Walnut scale and Botryosphaeria (BOT) are not new issues in walnut production and separately can affect tree health.
Their interaction, with scale providing openings for the fungal invasion, is gaining attention.
UCCE Farm Advisor Elizabeth Fichtner reported that walnut scale feeding causes lesions on tree shoots and spurs. The lesions can open the site for BOT infection. Scale on a prior year’s growth may predispose new growth to disease. Walnut trees with scale infestations are 60% to 70% more prone to BOT infection, Fichtner wrote.
Walnut scale is an armored scale where the cover is separate from the body. Walnut scale has a daisy shaped outline when mature. In orchards with high scale populations, walnut scale can be found in crusted layers on older branches and scaffolds.
The UC IPM guidelines report that walnut scale nymphs overwinter in orchards and emerge as adults in the spring. Females remain under their covers where they lay eggs. Crawlers emerge from late April to mid-May, depending on growing region and temperatures.
Walnut scale infestations are not new in California walnut orchards, said Themis Michaillides, plant pathologist at the UC Kearney Research and Extension Center in Parlier. The concern is that walnut scale, if not controlled, may lead to higher rates of BOT infection in trees.
Michailides said that in the past where walnut scale was present on walnut trees, about 50% of the lesions inspected had signs of BOT infection. If the fungal disease becomes established, he said, it can kill shoots and spurs. Scale can be controlled in walnut orchards, he noted, but if there is a high level of BOT inoculum built (or accumulated) in an orchard, infection can occur.
Presently, the effect of walnut scale alone on yields is not known, but Michailides said even if BOT inoculum is not present, walnut scale can affect tree health. A high scale population can kill shoots, while it can take less time for a BOT infection to invade and kill shoots.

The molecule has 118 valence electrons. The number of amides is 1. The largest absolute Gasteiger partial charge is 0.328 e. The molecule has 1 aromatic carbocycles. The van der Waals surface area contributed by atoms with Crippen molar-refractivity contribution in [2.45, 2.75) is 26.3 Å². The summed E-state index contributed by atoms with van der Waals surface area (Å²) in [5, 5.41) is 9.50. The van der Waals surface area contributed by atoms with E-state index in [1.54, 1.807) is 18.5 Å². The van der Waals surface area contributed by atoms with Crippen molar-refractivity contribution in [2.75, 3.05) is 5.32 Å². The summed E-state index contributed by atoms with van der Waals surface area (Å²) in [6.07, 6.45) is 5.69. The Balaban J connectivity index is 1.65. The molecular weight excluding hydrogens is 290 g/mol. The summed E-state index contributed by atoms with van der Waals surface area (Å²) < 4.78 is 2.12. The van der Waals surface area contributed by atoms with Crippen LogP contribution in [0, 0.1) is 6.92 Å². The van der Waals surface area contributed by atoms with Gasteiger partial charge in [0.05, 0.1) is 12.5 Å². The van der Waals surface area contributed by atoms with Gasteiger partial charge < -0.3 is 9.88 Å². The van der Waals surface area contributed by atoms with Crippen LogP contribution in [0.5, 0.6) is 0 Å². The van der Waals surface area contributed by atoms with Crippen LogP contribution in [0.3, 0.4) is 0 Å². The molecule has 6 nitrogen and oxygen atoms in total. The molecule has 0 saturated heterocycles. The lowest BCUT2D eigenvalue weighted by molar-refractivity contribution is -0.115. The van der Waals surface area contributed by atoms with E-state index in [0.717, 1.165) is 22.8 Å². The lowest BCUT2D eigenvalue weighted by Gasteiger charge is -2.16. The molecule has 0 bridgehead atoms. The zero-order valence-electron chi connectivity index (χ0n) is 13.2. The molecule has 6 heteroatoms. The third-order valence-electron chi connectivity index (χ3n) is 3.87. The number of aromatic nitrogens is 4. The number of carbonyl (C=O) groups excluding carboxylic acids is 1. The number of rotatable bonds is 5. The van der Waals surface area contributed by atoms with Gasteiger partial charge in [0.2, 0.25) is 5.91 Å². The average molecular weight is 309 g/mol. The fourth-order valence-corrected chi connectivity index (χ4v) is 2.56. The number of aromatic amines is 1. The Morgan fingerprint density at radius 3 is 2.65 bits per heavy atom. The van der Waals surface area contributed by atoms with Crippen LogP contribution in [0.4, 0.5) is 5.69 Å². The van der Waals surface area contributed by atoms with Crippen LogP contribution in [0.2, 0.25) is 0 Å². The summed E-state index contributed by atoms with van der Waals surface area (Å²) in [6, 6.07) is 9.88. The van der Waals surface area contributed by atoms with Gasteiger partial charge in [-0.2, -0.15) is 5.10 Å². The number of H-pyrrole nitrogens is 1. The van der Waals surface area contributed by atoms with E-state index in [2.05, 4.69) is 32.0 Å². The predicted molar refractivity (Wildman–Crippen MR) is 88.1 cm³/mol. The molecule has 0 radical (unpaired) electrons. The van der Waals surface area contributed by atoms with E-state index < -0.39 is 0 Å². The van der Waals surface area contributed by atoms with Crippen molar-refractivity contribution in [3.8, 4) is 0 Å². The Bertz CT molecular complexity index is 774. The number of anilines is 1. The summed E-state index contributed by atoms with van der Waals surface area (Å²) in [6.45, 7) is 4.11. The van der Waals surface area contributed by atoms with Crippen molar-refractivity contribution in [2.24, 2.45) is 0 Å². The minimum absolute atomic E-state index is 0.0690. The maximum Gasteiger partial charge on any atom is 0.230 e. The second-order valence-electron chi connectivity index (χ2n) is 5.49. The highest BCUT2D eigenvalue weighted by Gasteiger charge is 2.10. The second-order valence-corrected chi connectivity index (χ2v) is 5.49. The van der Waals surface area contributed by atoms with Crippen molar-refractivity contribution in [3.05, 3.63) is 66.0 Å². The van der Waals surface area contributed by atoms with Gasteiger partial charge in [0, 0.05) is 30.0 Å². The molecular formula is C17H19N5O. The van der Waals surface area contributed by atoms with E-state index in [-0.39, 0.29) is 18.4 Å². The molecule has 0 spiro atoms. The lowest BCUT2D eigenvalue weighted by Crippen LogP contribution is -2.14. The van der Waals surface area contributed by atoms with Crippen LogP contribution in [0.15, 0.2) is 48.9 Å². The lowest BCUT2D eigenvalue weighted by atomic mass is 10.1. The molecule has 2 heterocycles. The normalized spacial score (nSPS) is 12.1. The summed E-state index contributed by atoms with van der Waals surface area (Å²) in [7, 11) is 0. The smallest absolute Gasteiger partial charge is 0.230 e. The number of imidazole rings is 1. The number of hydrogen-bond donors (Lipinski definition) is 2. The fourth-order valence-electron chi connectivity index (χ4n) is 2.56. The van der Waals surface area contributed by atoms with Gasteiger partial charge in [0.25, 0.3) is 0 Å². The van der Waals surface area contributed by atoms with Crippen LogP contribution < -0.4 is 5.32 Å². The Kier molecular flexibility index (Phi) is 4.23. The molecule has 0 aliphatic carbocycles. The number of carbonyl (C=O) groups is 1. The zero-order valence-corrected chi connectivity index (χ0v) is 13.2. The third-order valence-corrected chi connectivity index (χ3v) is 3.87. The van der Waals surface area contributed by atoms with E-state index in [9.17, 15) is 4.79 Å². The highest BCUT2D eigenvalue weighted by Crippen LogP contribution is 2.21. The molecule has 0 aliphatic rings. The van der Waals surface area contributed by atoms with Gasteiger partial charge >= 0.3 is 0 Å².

Fichtner noted that management of walnut scale can be achieved with broad spectrum insecticides or an insect growth regulator. The IGR products work by disrupting the scale’s molting process. When applied at the delayed dormant stage IGRs would have the opportunity to inhibit the maturation of the overwintering scale to the adult stage. When applied in late spring IGRs may impact egg hatch as well as the development of the first-generation nymphs.
Effective monitoring and decision-support can help determine the need to treat on a yearly basis. More information on monitoring can be found on the Sac Valley Orchards website:
(sacvalleyorchards.com/walnuts/insects-mites- walnuts/walnut-dormant-monitoring-and-treatment-decisions/).+ posts
Cecilia Parsons has spent the past 30 years covering agriculture in California for a variety of newspapers, magazines and organizations. During that time she has been fortunate to witness some of the important events that have shaped this diverse industry and worked hard to examine and explain these events for readers.
When Cecilia first moved to the San Joaquin Valley in 1976, her first journalism job was at a small daily newspaper where she covered “farm news.” From there she branched out to writing for a dairy magazine and a regional weekly agriculture publication.
Cecilia is part of a farming family from the rural community of Ducor where she also raises purebred sheep and is attempting to master versatility ranch horse riding.